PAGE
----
At first, he was closer to getting lapped than catching anyone in front of him, so it was pretty remarkable that he made it up to seventh. He remains in the points lead by the slimmest of margins, but it could have been a real disaster. RV hasn’t won in over a month now and while he’s been fast, he’s got to get on top of that box to get his mojo flowing again. After Atlanta this weekend, I’m going to be staying in Florida for the week and hanging out at his place for a day, I’m sure that will be what he needs to get going.
I really thought that KTM’s Ken Roczen was going to win the 250 main event. I had no doubt about it, kind of like how you know getting married and signing up for Ashleymadison.com is a bad idea and you’re going to get busted. Think about this: Kid Rocz was fastest in the abbreviated practices by almost a second, he’s from Europe and loves the mud, he had a great ride last week on the 350 while the other jerkies took a week off, he won his heat and simply, he’s due. This was the perfect combination of speed, luck, fortitude and good old German know-how that was going to produce this win.
Roczen overcame two crashes in San Diego to finish seventh.
Photo: Garth Milan
Except he got a terrible start, crashed in the first turn and was way back at the beginning of the race. So that was it for him, onto Daytona he goes on the 350 and then back to the 250F to get ready for the GP’s.
But you know what? Even if he had gotten everything right with his start, I’m not sure he had anything for the guy who actually won the race and that would be GEICO Honda’s Eli Tomac. Tomac was a force on Saturday night and at one point he had somewhere around a 14-second lead until he ran into some lappers. What a race for Eli and congrats to him and his family, they all seem like real cool people who have a good grasp on this whole professional dirt bike racing thing.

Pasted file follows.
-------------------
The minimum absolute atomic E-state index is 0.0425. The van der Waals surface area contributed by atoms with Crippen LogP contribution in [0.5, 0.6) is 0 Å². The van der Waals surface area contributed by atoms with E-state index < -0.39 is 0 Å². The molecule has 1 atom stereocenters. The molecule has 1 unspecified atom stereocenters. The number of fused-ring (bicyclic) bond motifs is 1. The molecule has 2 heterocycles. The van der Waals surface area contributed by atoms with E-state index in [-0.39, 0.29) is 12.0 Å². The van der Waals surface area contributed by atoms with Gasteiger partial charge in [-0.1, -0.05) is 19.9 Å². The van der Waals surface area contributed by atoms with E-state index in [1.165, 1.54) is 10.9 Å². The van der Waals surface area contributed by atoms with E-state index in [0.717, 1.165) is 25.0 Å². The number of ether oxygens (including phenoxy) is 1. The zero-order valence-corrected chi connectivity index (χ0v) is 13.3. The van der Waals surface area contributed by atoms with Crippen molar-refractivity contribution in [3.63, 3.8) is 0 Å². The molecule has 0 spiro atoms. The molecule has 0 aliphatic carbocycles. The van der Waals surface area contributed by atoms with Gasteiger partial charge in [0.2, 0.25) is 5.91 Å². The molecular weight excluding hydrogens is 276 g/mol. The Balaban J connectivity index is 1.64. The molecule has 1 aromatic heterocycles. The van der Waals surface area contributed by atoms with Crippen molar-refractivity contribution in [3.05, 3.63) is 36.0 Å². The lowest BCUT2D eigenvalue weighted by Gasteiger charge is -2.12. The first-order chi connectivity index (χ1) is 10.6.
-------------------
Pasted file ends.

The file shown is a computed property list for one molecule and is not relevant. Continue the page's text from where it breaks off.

With the win, Eli moved into third in the standings--he’s got four podiums (all in a row) in six races--and he’s actually in the running for the title right now. In the Racer X Podcast I did with Weege and Ping, he seemed to be Ping’s pick for the title, actually, as he’s twelve points down with three races to go.
And if you check out the official AMA points, you’ll see that there are only two more races left in the championship. Hopefully someone tells them soon that Las Vegas actually counts for the title this year, which would make it three races. Think about that, the west and east guys are going to have practice and then BOOM--what would have been their heat race is actually going to be a final main event for all the championship marbles. That alone makes it worth going to the final race. Ping brought up a good point on the podcast: if previous races in Vegas are an indicator; I hope they lay off the water because the heats are always goopy and poopy due to overwatering (which you could argue is needed in the dry Vegas air). I’d hate for the title to be decided because dudes were just sliding out everywhere.
Tomac is 12 points down with three races to go.
Photo: Garth Milan